Sleep First for Freed Canadian as Ottawa Ponders Future With China
(Bloomberg) -- Michael Kovrig, free at home after spending nearly three years jailed in China, said he looked forward to quietly resuming his life in Canada -- first, with some rest.
“I’m running on about two hours of sleep in the last 24-plus hours, so I don’t have any exciting plans just yet,” Kovrig told Global News in an interview on the front porch of his sister’s home in Toronto, shortly after his return. But in time, he said he looked forward to “reconnecting with friends and family, and finally getting out and seeing all the beauty of Canada.”
The former diplomat, who appeared in good health, was working as an analyst with an international think tank in China when he was detained in December 2018 -- along with fellow Canadian Michael Spavor -- within days of Canada arresting Huawei Technologies Co. Chief Financial Officer Meng Wanzhou on a U.S. extradition request. The two men were released Friday shortly after Meng boarded a plane home to China after striking a deal with the U.S. to resolve the criminal charges against her.
While the long-running diplomatic crisis has been resolved, Canada’s relationship with China has not, Canadian Foreign Affairs Minister Marc Garneau indicated Saturday.
“It’s an eyes-wide-open policy,” Garneau told Global News in a separate interview. “We’re going to continue to challenge China as we move forward.”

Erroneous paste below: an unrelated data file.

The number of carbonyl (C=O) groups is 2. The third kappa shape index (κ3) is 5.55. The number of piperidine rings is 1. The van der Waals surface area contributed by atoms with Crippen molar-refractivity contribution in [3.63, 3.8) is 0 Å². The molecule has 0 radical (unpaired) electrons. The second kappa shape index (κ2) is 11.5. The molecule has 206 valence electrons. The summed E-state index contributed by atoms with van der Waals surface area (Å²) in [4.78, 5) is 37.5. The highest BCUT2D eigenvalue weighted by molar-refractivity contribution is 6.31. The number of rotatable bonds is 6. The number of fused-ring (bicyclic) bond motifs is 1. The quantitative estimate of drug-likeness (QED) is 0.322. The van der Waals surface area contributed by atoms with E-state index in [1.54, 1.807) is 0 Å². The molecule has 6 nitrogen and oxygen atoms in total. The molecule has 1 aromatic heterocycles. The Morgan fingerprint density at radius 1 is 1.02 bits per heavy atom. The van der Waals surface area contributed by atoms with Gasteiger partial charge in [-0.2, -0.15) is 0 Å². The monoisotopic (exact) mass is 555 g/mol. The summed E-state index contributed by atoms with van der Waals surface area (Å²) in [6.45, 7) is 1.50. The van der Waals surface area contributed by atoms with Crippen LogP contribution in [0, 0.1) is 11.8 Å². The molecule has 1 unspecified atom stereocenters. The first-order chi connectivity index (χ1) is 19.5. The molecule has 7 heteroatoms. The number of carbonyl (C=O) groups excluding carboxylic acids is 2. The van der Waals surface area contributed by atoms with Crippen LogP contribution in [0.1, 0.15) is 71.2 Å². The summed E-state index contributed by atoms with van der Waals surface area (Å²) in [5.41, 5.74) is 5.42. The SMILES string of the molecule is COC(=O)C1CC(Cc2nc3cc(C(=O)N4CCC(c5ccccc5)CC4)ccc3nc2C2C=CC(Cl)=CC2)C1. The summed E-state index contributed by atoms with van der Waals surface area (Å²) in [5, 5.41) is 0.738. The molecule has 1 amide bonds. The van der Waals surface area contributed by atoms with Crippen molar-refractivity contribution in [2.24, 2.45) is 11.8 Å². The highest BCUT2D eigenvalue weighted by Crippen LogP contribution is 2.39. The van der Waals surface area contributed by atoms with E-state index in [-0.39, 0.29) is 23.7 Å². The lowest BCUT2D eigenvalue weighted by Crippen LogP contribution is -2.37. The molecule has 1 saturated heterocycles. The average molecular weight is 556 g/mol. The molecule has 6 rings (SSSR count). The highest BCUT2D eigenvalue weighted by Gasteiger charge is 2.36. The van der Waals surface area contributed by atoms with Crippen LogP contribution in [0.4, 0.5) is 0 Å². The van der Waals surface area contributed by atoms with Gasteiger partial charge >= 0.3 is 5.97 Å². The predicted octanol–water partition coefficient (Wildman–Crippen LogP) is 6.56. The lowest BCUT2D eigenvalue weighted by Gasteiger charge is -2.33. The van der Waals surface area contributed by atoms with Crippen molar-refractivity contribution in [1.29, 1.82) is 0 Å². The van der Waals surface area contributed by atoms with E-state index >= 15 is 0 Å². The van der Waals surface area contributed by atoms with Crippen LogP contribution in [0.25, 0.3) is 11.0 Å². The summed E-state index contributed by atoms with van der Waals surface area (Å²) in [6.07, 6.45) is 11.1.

He dodged a question on whether Canada would consider imposing sanctions on China for jailing Spavor and Kovrig, noting the country has already taken a tough line over the treatment of its Uyghur Muslims. When asked whether Canada may ban Huawei from 5G wireless communications networks, he said Prime Minister Justin Trudeau’s government will make a decision when it’s ready, without elaborating.
In a separate interview with the Canadian Broadcasting Corp., Garneau said Canada learned a deal for Meng’s release was likely about two weeks ago. “The fact that a deferred prosecution agreement proposal had been arrived at between the Department of Justice, which operates independently, and Huawei lawyers, and that Meng Wanzhou was ready to sign it and that it seemed acceptable to the Department of Justice, that sort of unlocked the whole process and things happened extremely rapidly after that.”
In China, Kovrig and Spavor were initially taken to secret jails, placed in solitary confinement, and interrogated for hours a day under lights that were never turned off. Nearly 600 days into his confinement, Kovrig could hold a plank position for 20 minutes and walked 7,000 steps a day in a small, windowless concrete cell to maintain his physical health and mental sanity. Spavor’s trial in March lasted just two hours before he was sentenced to 11 years for spying.
“Knowing that so many people knew about the situation, cared about the situation, really helped us get through a very difficult time,” Kovrig said, sitting between his wife and sister; the former led efforts to secure his release. “I just want to say thank you very much to all Canadians for the enormous support and all of the effort that so many people have made to help bring Michael Spavor and me home.”
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